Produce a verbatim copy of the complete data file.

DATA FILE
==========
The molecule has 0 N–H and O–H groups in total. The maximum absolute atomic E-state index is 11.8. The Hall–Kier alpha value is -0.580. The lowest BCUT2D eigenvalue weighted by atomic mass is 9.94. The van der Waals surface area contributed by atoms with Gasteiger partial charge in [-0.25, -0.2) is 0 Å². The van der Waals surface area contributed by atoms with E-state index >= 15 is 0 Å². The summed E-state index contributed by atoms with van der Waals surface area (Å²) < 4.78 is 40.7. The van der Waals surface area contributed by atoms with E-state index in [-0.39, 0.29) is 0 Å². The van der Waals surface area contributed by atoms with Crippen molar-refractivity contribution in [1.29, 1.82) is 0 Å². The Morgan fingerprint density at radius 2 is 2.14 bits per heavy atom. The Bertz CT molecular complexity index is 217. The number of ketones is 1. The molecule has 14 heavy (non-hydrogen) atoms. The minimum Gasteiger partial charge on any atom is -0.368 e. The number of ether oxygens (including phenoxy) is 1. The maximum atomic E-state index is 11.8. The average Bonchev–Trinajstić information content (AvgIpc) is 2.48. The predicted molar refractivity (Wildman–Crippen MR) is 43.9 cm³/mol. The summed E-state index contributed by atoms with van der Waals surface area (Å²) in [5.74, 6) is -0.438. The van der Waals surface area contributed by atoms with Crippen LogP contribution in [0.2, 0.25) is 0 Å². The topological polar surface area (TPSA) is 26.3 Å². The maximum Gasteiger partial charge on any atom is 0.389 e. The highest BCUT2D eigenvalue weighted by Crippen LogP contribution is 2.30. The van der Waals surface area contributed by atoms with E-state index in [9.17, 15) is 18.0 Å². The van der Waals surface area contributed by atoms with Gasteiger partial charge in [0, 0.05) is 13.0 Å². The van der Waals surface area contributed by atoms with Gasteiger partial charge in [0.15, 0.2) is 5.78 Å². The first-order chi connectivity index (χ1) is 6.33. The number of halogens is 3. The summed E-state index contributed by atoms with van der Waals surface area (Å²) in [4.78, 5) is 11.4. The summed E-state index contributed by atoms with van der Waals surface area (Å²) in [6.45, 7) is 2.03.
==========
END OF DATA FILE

The molecule has 0 N–H and O–H groups in total. The maximum absolute atomic E-state index is 11.8. The Hall–Kier alpha value is -0.580. The lowest BCUT2D eigenvalue weighted by atomic mass is 9.94. The van der Waals surface area contributed by atoms with Gasteiger partial charge in [-0.25, -0.2) is 0 Å². The van der Waals surface area contributed by atoms with E-state index >= 15 is 0 Å². The summed E-state index contributed by atoms with van der Waals surface area (Å²) < 4.78 is 40.7. The van der Waals surface area contributed by atoms with E-state index in [-0.39, 0.29) is 0 Å². The van der Waals surface area contributed by atoms with Crippen molar-refractivity contribution in [1.29, 1.82) is 0 Å². The Morgan fingerprint density at radius 2 is 2.14 bits per heavy atom. The Bertz CT molecular complexity index is 217. The number of ketones is 1. The molecule has 14 heavy (non-hydrogen) atoms. The minimum Gasteiger partial charge on any atom is -0.368 e. The number of ether oxygens (including phenoxy) is 1. The maximum atomic E-state index is 11.8. The average Bonchev–Trinajstić information content (AvgIpc) is 2.48. The predicted molar refractivity (Wildman–Crippen MR) is 43.9 cm³/mol. The summed E-state index contributed by atoms with van der Waals surface area (Å²) in [5.74, 6) is -0.438. The van der Waals surface area contributed by atoms with Crippen LogP contribution in [0.2, 0.25) is 0 Å². The topological polar surface area (TPSA) is 26.3 Å². The maximum Gasteiger partial charge on any atom is 0.389 e. The highest BCUT2D eigenvalue weighted by Crippen LogP contribution is 2.30. The van der Waals surface area contributed by atoms with E-state index in [9.17, 15) is 18.0 Å². The van der Waals surface area contributed by atoms with Gasteiger partial charge in [0, 0.05) is 13.0 Å². The van der Waals surface area contributed by atoms with Gasteiger partial charge in [0.15, 0.2) is 5.78 Å². The first-order chi connectivity index (χ1) is 6.33. The number of halogens is 3. The summed E-state index contributed by atoms with van der Waals surface area (Å²) in [4.78, 5) is 11.4. The summed E-state index contributed by atoms with van der Waals surface area (Å²) in [6.45, 7) is 2.03.